Having just returned to Auckland after spending three weeks down in Akaroa, I do believe I found the Akaroa Dolphin Whisperer! Roy Bortelli, owner and Captain of the Fox II for the last 12 years invited me down to Akaroa to learn more about the historical Fox II and improve on my sailing expertise and knowledge, a chance I couldn’t refuse!
Sailing with Roy and his ever revolving crew was such a pleasure. With his son Max sailing with u Monday to Friday, the only consistent crew member other than Roy himself, Roy is giving so many individuals the opportunity to learn the basics of sailing, and spend time in the Banks Peninsula watching dolphins, seals, penguins and albatross live their lives in a beautiful, natural setting.
With a playlist of sailing tunes and etheral songs from people such as Enya, Roy has gained the knowledge it takes to call in the dolphins on every single trip he takes his guests out on. Whether these guests are locals, visitors to the township or just passing through on a cruise ship, Roy brings pleasure and excitement to each and everyone of them – even if they have yet to gain their sea legs or get a grip on the contents of their stomachs!
Watching and listening to Roy share his knowledge of the local Maori, English and French history, as well as tell you about the marine life you get to witness; such as the Hector Dolphins, the smallest and most extinct dolphins in the world. To know that there are less than 2000 of these magical creatures left in existence was upsetting, but knowing I have had the privilege to see them swim, jump and play with each other, as well as out swim us at the bow of the Fox II was very emotional. Seeing these dolphins jump up high, do back flips, dart here, there and everywhere left me with so many happy tears and a big smile on my face, that my face ached for days afterwards!
The fur seals were equally beautiful to watch as they swam along the coast, played in the rock pools, ran along the rocks and basked in the sunshine. I was somewhat envious of their ability to simply bend and lie in any position over the rocks, knowing how stiff my back was due to staying in a local hostel, also as part of my research, and an experience never to be forgotten – let’s just put it this way, it bought a whole new meaning to stepping out of my comfort zone!
The tiny Blue Penguins were just too cute and it was great to see them in the ocean during the daylight after my trip to Philip Island, just off the south coast of Australia 16 years ago.
Now I knew the albatross was a large bird, but nothing prepares you for the elegance that this giant has when it comes to gliding just above the ocean waves, and how not even the dolphins could make me look away from the magnificence of this incredible species of bird.
During my time in Akaroa I got to race with the Transition team for their final Coastal series race of the season. Watching, and being a small part of the crew was something I will never forget, and yep, you’ve guessed it there is a whole blog entry dedicated to them and the Akaroa Yacht Club. To be welcomed into their club and the Transition team would not have happened if I hadn’t been invited, and attended an event held at The Gaiety House about Akaroa’s very own Frank Worsley, sailor and explorer who served on Ernest Shackleton’s Imperial Trans-Antartic Expedition of 1914-1916.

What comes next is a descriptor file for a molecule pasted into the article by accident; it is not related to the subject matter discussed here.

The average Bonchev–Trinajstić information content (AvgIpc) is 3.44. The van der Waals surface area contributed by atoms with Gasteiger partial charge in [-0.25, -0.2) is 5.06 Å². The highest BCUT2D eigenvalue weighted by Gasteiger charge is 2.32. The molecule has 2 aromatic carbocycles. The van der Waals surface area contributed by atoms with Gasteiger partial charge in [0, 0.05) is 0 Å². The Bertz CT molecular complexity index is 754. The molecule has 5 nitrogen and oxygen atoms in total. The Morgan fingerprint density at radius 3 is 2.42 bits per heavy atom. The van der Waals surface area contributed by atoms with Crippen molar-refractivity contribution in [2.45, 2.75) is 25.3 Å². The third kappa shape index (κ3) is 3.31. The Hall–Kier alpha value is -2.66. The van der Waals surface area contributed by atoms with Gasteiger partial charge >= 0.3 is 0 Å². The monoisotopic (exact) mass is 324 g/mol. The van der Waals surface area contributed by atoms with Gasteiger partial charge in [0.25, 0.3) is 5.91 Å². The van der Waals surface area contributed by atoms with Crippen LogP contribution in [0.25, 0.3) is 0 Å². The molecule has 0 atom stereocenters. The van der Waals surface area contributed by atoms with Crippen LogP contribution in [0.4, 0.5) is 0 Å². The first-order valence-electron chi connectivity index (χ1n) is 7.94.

It was also on this night that I got to meet the wonderful owners of the Meniscus Winery, David and Gay Epstein; and who I had the pleasure, and the honour of staying with during my final week. Not only is the wine superb, the warmth and kindness of these two incredibly generous souls, now means I have family to come back to when I return to Akaroa, because I will be returning, as I have The Mermaid’s Guide to HitchHiking to launch when my circumnavigation of the world’s oceans and seas is complete.
So to all who made my trip to Akaroa the wonderful, and insightful, experience it was, thank you! So much!
My time riding the waves on the Fox II, paddle boarding, connecting with people, watching marine life where it should be – in the ocean, seeing the miraculous life cycle of the Monarch butterflies unfold before my eyes, learning about myself, meeting friends old and new, enjoying great food and wine, and getting present to what I am about to do, was an intense few weeks for so many reasons, but well worth it!
Challenging yourself may be overwhelming in so many ways, but the results … unforgettable. The growth… worthwhile.
Now it’s time for me to prepare for my last week in Auckland, before delivering a presentation at a local library and then sailing up to Opua for my last week her in New Zealand.
Until the next instalment of The Mermaid’s Guide to HitchHiking… have fun, live life to the full and embrace all that comes your way!
For more information on how you can uplevel your life, then please visit www.dawnabtes.com/coaching and send me a messgae via the enquiry form!
For more info on the Fox II visit www.foxseasail.co.nz